Let’s Have the President for Dinner
Political news, like many other things, seems to run in cycles that are more related to the solunar tables or the phases of Venus than to anything pertinent to our lives. There are days when there is no meaningful news at all on which to voice an opinion. On the other hand, there are times when the wonkiness and skullduggery of our ruling class (that is the elected politicians and the unelected bureaucrats who rule both them and us) completely overwhelms us to a point that our editorial thoughts are completely impotent. For me, the last couple of weeks have been such a time. I am still sorting through the trash heap of pandering, political correctness, and downright criminal behavior recently promulgated by the political elite in an effort to find a modicum of common sense and a meaningful opinion to offer you. So far I have failed. In such times I tend to fall back to one of my great erudite loves, presidential history. Hopefully, within the next few days I will be able to assemble an evocative discourse on some particularly shameful aspect of American political life. In the mean time, here is a story of which I’ll wager none of you were informed in history class, even if you were listening closely.
Throughout our national history, the men we have elected to be President have previously been employed in a wide variety of professions. They have been farmers, soldiers, sailors, diplomats, rail splitters, duelists, and so on. At least one had been a famous actor (Ronald Reagan), and one had served in the capacity of hangman (Grover Cleveland), so I think it would be fair to say that previous presidential positions represented a pretty wide cross-section of American life.
But did you know that one of our Presidents had previously been considered to be dinner? I don’t mean the chef, waiter, or maitre d’. I mean the main course, the entree, the enchilada…I mean dinner!
Several months ago, while rummaging through the shelves of a used book store and trying to decide how many pounds of bargain books I could carry out of the store to clutter my own shelves, I came across a book by James Bradley, author of Flags of Our Fathers, with which I was not familiar. Flyboys is, at least in part, a history of the battle for the Japanese-held island of Chichi Jima, which is located just north of the more famous island, Iwo Jima. If you have any interest at all in the history of WWII, this is a wonderful book that tells a small part of the story of the war in the Pacific on a personal and shocking level that guarantees you will have nightmares for weeks.
I won’t ruin the entire story for you, but I feel it is my duty as a presidential historian to report to you the mini-drama that plays out as a minor tidbit in just a few pages of the story. A young George H.W. Bush was a navy pilot during the battle for Chichi Jima and, as such, regularly buckled himself into “a 1940s-era tin can with a bomb strapped under his feet,” to use Bradley’s words, and was slung off of the deck into howling winds to bomb the Japanese stronghold.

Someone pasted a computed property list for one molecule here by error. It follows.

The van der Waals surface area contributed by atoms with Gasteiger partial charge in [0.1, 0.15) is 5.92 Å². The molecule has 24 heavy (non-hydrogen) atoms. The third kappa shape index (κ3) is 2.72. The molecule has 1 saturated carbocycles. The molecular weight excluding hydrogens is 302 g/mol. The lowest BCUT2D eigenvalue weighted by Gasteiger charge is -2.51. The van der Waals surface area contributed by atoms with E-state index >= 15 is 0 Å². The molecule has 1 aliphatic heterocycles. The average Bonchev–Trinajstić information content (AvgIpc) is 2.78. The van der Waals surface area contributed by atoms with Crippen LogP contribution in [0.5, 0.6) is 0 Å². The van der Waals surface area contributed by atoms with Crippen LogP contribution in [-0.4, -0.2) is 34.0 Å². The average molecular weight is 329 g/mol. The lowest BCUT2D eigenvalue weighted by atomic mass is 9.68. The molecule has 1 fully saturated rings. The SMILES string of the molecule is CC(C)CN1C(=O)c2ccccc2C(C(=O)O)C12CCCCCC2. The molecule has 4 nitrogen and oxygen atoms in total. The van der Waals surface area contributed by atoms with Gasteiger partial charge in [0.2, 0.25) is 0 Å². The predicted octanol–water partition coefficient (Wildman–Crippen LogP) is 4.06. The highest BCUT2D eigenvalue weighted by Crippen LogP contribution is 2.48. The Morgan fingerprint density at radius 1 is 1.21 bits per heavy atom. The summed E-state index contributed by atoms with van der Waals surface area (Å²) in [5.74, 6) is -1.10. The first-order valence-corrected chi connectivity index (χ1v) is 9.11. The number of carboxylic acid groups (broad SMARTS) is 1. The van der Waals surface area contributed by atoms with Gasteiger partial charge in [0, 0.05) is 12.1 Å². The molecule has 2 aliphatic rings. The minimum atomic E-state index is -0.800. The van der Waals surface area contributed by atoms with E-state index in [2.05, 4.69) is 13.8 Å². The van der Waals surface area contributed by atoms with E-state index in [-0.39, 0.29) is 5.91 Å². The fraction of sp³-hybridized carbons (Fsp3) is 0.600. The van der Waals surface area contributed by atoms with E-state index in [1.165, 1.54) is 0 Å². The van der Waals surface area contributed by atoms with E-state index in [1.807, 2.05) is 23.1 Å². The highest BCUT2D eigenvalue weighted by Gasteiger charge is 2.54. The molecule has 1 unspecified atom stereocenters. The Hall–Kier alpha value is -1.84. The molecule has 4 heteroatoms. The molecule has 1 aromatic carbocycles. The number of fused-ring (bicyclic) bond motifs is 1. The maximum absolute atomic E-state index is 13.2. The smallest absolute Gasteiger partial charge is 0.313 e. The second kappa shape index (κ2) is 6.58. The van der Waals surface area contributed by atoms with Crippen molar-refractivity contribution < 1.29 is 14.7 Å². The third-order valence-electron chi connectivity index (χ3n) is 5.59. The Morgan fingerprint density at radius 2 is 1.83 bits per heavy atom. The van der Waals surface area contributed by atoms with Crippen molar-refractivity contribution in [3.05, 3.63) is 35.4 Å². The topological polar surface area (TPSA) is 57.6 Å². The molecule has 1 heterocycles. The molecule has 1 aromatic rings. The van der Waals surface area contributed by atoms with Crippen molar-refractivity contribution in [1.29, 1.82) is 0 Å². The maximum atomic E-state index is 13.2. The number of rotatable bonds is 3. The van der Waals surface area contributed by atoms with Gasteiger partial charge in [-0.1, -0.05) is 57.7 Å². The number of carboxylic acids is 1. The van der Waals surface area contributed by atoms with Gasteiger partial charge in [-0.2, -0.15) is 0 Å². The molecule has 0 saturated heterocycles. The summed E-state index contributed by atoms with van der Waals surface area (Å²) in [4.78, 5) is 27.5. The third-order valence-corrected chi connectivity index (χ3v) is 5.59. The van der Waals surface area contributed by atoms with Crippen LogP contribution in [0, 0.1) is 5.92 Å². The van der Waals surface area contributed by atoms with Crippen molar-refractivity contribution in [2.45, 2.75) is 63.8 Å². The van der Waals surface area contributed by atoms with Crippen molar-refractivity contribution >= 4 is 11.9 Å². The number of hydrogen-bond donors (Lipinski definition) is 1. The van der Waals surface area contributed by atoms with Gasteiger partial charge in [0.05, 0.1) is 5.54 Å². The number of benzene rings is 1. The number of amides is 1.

On one such mission, the future President and his entire flight were shot down by the island’s formidable defenses. Some pilots were killed; others, including Bush, were able to ditch into the ocean within sight of the island. Japanese defenders watched as the pilots floated in their life jackets or rafts just a few miles from shore, and launched boats to capture their enemies before they could be rescued. Bush later remembered that the current was pushing him toward the island, and the Japanese were coming out in boats to capture him, when an American submarine suddenly surfaced near his position. He was saved from capture by the Japanese at the last moment.
Other downed pilots were not so lucky. Several pilots and crew members were captured during the air attacks, but two pilots, in particular, were captured and later executed. One of the Japanese officers then demanded a bizarre ritual in which he ate pieces of the downed pilots’ organs. Speculation is that Bush, had he been captured by the Japanese, would have been delivered to the same demented officer, and would likely have been executed and eaten in ritualistic fashion. Was it luck, fate, or God’s grand design that decided a twenty-year-old Navy aviator would become President of the United States rather than lunch?
American forces eventually took the island of Chichi Jima. I like to think, at least in part, the capture was facilitated by the fact that one Japanese Major was hungry and cranky after missing his ritual meal, and raised the white flag of surrender in disgust!
I remember a time late in President Bush’s term when he vomited on the Japanese Prime Minister during a formal dinner. News reports of the time insisted the event was brought on by an illness and medications taken by the President. I wonder, though, if the Prime Minister might have said something to make the former Navy pilot remember how close he came to being an entre’ himself! That would certainly be enough to make me barf.